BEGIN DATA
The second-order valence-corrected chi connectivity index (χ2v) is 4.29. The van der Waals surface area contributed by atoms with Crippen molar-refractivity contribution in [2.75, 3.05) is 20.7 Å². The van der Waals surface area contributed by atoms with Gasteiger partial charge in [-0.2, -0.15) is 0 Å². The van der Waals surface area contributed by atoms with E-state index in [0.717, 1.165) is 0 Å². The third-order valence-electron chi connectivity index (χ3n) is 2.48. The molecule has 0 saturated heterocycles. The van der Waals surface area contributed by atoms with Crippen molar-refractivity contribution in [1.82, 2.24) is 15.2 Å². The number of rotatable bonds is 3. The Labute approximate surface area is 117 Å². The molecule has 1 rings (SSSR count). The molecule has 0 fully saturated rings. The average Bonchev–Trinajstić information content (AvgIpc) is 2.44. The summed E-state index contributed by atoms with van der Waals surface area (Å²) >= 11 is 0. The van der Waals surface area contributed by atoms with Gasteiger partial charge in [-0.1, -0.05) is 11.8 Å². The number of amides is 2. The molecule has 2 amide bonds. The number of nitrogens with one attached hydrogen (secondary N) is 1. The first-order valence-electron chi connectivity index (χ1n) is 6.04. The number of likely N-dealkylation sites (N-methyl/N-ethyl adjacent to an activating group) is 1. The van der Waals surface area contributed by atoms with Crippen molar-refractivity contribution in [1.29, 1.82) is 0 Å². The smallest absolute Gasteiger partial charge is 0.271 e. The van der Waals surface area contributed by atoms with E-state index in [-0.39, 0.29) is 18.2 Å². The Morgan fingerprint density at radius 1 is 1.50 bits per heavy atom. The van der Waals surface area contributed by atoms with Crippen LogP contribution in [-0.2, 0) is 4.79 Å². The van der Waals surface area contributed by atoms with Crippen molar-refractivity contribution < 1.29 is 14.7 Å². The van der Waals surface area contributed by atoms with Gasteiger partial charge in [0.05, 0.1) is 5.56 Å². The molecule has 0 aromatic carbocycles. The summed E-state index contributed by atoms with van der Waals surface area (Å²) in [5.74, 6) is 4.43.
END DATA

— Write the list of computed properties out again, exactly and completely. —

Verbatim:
The second-order valence-corrected chi connectivity index (χ2v) is 4.29. The van der Waals surface area contributed by atoms with Crippen molar-refractivity contribution in [2.75, 3.05) is 20.7 Å². The van der Waals surface area contributed by atoms with Gasteiger partial charge in [-0.2, -0.15) is 0 Å². The van der Waals surface area contributed by atoms with E-state index in [0.717, 1.165) is 0 Å². The third-order valence-electron chi connectivity index (χ3n) is 2.48. The molecule has 0 saturated heterocycles. The van der Waals surface area contributed by atoms with Crippen molar-refractivity contribution in [1.82, 2.24) is 15.2 Å². The number of rotatable bonds is 3. The Labute approximate surface area is 117 Å². The molecule has 1 rings (SSSR count). The molecule has 0 fully saturated rings. The average Bonchev–Trinajstić information content (AvgIpc) is 2.44. The summed E-state index contributed by atoms with van der Waals surface area (Å²) >= 11 is 0. The van der Waals surface area contributed by atoms with Gasteiger partial charge in [-0.1, -0.05) is 11.8 Å². The number of amides is 2. The molecule has 2 amide bonds. The number of nitrogens with one attached hydrogen (secondary N) is 1. The first-order valence-electron chi connectivity index (χ1n) is 6.04. The number of likely N-dealkylation sites (N-methyl/N-ethyl adjacent to an activating group) is 1. The van der Waals surface area contributed by atoms with Crippen molar-refractivity contribution in [1.29, 1.82) is 0 Å². The smallest absolute Gasteiger partial charge is 0.271 e. The van der Waals surface area contributed by atoms with E-state index in [-0.39, 0.29) is 18.2 Å². The Morgan fingerprint density at radius 1 is 1.50 bits per heavy atom. The van der Waals surface area contributed by atoms with Crippen LogP contribution in [-0.2, 0) is 4.79 Å². The van der Waals surface area contributed by atoms with Crippen molar-refractivity contribution < 1.29 is 14.7 Å². The van der Waals surface area contributed by atoms with Gasteiger partial charge in [0.05, 0.1) is 5.56 Å². The molecule has 0 aromatic carbocycles. The summed E-state index contributed by atoms with van der Waals surface area (Å²) in [5.74, 6) is 4.43.